Ticketmaster Fined $10M for Hacking Competitor

John Lister's picture

Ticketmaster will pay a $10 million fine for computer fraud and hacking. The company admitted responsibility for hacking an unnamed rival with the help of an employee who had previously worked there.

The $10 million figure is calculated as the maximum $500,000 penalty for each of 20 cases of breaking the law through "unauthorized access of a protected computer." The fine is through a "deferred prosecution agreement" in which prosecutors hold off pursuing the case through the courts.

As part of the agreement, Ticketmaster admitted breaking the law and must cooperate with prosecutors investigating any other alleged wrongdoing. The agreement specifically bars Ticketmaster from denying it broke the law, for example by implying it only made the agreement to avoid the risk of a larger penalty.

It must also set up an internal ethics program to prevent staff from carrying out similar breaches in the future. (Source: arstechnica.com)

Former Staffer's Login Still Worked

The breaches involved two different types of "hacks" made possible by information from a former employee of the rival, who was later promoted to the post of director of client relations at Ticketmaster.

The first hack involved the former employee using login credentials from their former workplace to access accounts for presales of tickets. The former employee accessed the rival company's account in front of at least 14 employees of Ticketmaster and its parent company. (Source: justice.gov)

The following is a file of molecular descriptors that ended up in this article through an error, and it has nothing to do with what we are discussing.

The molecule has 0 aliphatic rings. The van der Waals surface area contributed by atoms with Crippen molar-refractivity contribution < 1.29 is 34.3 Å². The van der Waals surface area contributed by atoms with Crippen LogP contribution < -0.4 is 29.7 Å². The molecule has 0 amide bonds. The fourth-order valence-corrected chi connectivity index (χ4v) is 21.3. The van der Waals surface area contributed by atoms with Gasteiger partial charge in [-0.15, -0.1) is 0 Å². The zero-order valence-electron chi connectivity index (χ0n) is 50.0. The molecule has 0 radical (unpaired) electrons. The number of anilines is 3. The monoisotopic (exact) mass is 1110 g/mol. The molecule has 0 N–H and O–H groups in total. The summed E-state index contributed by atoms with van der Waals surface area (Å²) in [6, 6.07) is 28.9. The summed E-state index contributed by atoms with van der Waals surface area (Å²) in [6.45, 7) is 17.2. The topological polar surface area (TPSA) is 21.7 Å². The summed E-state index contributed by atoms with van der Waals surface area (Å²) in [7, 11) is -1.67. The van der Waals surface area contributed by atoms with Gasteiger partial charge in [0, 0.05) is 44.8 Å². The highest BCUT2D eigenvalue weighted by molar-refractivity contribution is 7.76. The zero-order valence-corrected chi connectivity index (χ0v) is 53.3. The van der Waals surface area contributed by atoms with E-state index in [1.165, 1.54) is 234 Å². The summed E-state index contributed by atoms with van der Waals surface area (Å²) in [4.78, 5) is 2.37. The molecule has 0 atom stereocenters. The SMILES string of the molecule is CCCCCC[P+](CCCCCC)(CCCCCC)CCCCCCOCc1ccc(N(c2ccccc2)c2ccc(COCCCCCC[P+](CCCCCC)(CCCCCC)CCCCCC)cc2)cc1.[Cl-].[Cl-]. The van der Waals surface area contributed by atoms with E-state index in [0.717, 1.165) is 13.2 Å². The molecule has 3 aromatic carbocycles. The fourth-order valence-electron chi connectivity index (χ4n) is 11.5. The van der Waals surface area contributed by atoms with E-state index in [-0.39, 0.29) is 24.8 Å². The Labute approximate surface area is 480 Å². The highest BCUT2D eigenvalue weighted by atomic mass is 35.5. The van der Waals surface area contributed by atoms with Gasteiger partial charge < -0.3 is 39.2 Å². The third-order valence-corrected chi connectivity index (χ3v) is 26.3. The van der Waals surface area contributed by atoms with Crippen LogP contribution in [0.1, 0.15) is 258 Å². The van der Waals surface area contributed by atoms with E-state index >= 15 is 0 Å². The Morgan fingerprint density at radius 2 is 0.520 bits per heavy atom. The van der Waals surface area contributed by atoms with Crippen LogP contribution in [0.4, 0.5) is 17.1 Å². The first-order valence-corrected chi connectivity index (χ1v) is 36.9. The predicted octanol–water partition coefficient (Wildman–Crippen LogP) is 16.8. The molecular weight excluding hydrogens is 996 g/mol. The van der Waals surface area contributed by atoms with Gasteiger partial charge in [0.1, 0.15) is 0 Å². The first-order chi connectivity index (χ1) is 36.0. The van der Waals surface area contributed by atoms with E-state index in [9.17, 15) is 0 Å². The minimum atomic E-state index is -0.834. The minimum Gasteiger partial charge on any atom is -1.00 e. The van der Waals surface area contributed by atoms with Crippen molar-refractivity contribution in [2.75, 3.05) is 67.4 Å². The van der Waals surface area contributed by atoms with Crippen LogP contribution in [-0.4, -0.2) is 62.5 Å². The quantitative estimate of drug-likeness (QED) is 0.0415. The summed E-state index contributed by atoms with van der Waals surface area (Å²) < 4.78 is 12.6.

'Hidden' Event Pages Exploited

The second hack involved the former employee sharing the fact that the rival company used a sequential numbering system to create pages for events before they were intended for public view and tickets put on sale. The pages were online but only accessible by directly typing in the specific URL rather than following any links of finding them in a search engine.

Ticketmaster assigned a staff member to take advantage of this to hunt down such pages, thus finding out about events the rival company would be handling tickets for. Ticketmaster then contacted the events organizers to try to win their business.

What's Your Opinion?

Is the fine appropriate? Does it make any difference that the rival company had some security weaknesses? Should any of the individuals involved face personal prosecution?

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Dennis Faas's picture

The systems administrator at the rival company should be reprimanded for allowing continued access to the company's systems even after the former employee was let go. Removing access is pretty standard procedure once an employee has been let go to avoid shenanigans such as this.

Lipl1_2237's picture

Definite security failure on the part of the other company. If everything was done starting with HR then it would've been HR's job to notify all department to disable the account.

Navy vet's picture

People need to go to jail for this stuff or it will continue.